"I like food" one of the phrases often said by a quiet and unassuming employee we once had here. God bless him, Joel Stacey was killed in a tragic cycling accident in 2007. I remember his love of food and the positive contribution to our place with great joy. Perhaps you had to be there but the almost childish statement he made about any reference to the intake of solid calorific substances was extremely endearing.
I like food very much too, probably equal to beer. When I say food I mean good home made stuff, not the belly fillers that make up the vast majority of the fuel people use to keep their metabolism going. It perhaps started with making solid, baked fermented wheat products, similar to beer but with a shorter production cycle and often referred to as bread. This first happened, probably before I can remember, in my Grandmother's kitchen.
If I had to choose between never having good beer again or never having good food again the choice would be very tough indeed.
So why do I want to talk about food on my beer blog? The reason is simple, it's because food has now become far more important to most on trade outlets that do sell beer than the beer itself. Until the beer, and more importantly real ale industry come right out and admit this wholeheartedly, then we are going to have problems.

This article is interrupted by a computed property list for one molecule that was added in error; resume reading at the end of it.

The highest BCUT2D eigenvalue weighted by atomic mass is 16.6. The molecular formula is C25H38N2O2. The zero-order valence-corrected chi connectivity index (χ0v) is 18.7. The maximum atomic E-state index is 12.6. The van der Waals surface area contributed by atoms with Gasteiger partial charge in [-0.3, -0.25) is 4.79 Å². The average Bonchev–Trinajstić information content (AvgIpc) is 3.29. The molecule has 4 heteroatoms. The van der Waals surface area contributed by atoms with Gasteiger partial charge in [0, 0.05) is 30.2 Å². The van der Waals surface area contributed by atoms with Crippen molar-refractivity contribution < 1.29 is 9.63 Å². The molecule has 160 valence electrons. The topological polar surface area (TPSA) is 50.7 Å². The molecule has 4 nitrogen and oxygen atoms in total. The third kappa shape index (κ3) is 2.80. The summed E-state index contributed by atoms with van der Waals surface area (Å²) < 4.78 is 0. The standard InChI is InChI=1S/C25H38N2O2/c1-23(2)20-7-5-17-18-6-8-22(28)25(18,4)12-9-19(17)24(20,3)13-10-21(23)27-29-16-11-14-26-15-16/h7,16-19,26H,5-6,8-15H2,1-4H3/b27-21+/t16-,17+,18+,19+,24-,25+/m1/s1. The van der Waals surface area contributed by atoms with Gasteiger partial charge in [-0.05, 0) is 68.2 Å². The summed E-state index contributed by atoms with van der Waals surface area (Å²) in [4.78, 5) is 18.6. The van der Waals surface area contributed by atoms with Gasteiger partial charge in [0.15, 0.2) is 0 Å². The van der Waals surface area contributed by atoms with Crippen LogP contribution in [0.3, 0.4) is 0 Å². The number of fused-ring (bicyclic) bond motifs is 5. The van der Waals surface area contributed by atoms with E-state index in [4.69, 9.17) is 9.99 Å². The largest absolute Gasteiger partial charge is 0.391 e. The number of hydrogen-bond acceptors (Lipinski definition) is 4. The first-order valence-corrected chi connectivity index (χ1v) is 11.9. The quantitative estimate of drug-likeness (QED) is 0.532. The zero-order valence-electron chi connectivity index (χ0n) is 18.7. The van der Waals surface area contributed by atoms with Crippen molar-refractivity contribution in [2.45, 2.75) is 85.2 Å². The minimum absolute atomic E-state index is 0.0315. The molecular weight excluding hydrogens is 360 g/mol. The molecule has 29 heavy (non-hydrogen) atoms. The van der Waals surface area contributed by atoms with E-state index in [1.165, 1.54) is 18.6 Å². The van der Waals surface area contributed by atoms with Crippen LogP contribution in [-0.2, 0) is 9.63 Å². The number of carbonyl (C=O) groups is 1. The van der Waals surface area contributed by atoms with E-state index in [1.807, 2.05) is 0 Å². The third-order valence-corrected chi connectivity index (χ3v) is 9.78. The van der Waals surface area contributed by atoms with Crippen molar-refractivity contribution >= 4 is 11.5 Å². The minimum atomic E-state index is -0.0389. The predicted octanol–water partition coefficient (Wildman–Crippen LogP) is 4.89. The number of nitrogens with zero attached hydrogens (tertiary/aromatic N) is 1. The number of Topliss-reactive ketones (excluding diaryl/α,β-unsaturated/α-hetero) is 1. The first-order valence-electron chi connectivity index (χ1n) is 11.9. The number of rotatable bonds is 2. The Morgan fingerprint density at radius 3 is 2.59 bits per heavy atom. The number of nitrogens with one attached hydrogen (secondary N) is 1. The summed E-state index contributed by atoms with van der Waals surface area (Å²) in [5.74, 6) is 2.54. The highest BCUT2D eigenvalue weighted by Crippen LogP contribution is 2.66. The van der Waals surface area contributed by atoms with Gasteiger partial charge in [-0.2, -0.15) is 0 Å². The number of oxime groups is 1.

"We know that" you say. "We accept that pubs have to do food" you say. But you do not embrace it. If every pub served the same beer and had the same interior and style then there would be no reason to look for other pubs.
Food is the reason most people visit pubs. Most people look for something different these days. If all there was on the menu was scampi, gammon or fish and chips most of us would get fed up.
So why is there this inverted snobbery surrounding the so called gastro pub? It may be an unfortunate phrase, there are some terrible examples for sure, but why is the concept a bad one? If it's a pub and serves good beer and allows you to drink beer then it's good.
I accept that there is an interesting situation where some places make it difficult to have drinks only, due to the volume of food the establishment serves, but this only goes to show how successful this style of place is.
If we wish pubs to survive we have to accept that some will have to find new markets. The inverted snobbery of some commentators in the beer market are damaging the ability of the pub market to move forward into this century.
Moreover, it is with great conviction that I believe the real ale industry is missing out on the ability to move into the lucrative market of fine dining. Many good chefs are now bestowing the virtues of specialist beers. If we keep knocking the restaurant trade by poo pooing all "gastro" operations we are missing a great opportunity. I think we should start campaigning to get cask ale into restaurants rather than saying that restaurants are bad for the pub and beer industry.
So, please, don't criticise a place because the food is too fancy for you. Move forward. You don't have to like more up to date cuisine if your tastes or wallet don't allow, but remember that pubs won't survive if they all have to be the same.